Chelsea Samatra, Kenneth Ragus Samatra,Ragus 1 Ms. Daligcon
A Battery That Makes Cents
Many coins in the pile will make the most electricity. If there are more coins in the pile, then the more electricity it can produce, because the more electrons you have, the more electricity you will get. Batteries are expensive, but you can make one for exactly 24 cents! In this experiment, you will make your own voltaic pile using pennies and nickels. In the data, we will see if the number of pennies and nickels will affect the number of voltage and current. Problem
How many coins in the pile will make the most electricity?
If there are more coins, then the more electricity it can produce, because the more electrons you have the more electricity you will get.
Samatra, Ragus 2
You might think that batteries are a modern invention, but batteries were one of the first ways of making electricity. Alessandro Volta discovered the first electric battery in 1800. He made a giant stack of alternating layers of zinc, blotting paper soaked in salt water, and silver. This early design for a battery became known as the voltaic pile. How does a voltaic pile make electricity? The key to electricity is the movement of electrons. In a voltaic pile, electrons move from one metal to the other through the saltwater solution. The saltwater solution is called an electrolyte, and it contains ions in solution from the dissolved salts. An ion is a group of atoms that carries a positive or negative electric charge. The ions react with the metals, causing an electrochemical reaction, a special kind of chemical reaction that makes electrons. The two types of metals in a voltaic pile are called electrodes. Since there are two kinds of metals, one metal reacts more strongly than the other, which leaves an electrical potential difference, also called voltage, between the two types of metals. One metal becomes positively charged, the positive electrode and the other becomes negatively charged, the negative electrode. This causes electrons to move, creating an electrical current which is measured in amperes, and then you have electricity! In addition, the formula for voltage is current times resistance or V = I*R, so the formula for current will be voltage divided by resistance or I = V/R.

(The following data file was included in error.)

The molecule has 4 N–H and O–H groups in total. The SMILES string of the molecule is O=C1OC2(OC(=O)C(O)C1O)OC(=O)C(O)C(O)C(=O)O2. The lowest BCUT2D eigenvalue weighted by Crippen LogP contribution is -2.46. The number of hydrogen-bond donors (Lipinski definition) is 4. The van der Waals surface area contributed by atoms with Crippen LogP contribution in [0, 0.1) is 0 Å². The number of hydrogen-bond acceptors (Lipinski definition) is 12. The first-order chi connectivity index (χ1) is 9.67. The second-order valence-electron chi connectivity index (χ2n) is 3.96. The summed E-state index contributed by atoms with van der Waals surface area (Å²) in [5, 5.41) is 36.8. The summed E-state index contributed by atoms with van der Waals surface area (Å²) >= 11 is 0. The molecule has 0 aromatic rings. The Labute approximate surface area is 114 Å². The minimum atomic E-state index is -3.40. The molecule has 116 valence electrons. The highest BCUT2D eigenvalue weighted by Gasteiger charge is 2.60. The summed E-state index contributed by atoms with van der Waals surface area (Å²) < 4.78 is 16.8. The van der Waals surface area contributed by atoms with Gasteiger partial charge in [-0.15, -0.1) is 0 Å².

Samatra, Ragus 3
* Electrochemical Reaction - branch of chemistry that deals with the chemical action of electricity and the production of electricity by chemical reactions * Electron – Also called negatron, an elementary particle that is a fundamental constituent of matter
* Voltaic Pile - battery consisting of voltaic cells arranged in series; the earliest electric battery devised by Volta. * Electrolyte – a liquid or gel that contains ions and can be decomposed by electrolysis. Materials
The materials and equipments that are needed for the experiment are: * Pennies (4)
* Nickels (4)
* Mild dish soap
* Vinegar (any kind, 1/4 C.)
* Salt (1 Tbsp.)
* Small bow
* Small plate (ceramic, plastic, or Styrofoam not paper or metal) * Digital multimeter (any kind that reads mA and mV)
Samatra, Ragus 4
* Paper towels (2)
The procedures for the experiment are:
1. In a small bowl, mix together 1/4 C. of vinegar (electrolyte) and 1 Tbsp. of salt (ions). 2. Using scissors, cut up a paper towel into small squares. 3. Place the small squares to soak in the bowl of salt-vinegar solution, and set them aside. 4. Gather some pennies and nickels, wash with a mild detergent (like dish soap), and dry. 5. Start building your stack on a dry paper towel on your plate. Put down a penny first, then place a square of vinegar-soaked paper towel on top, and then add a nickel. Keep repeating the layers until you have a stack of four coins (alternating pennies, wet paper towel pieces, and...
Please join StudyMode to read the full document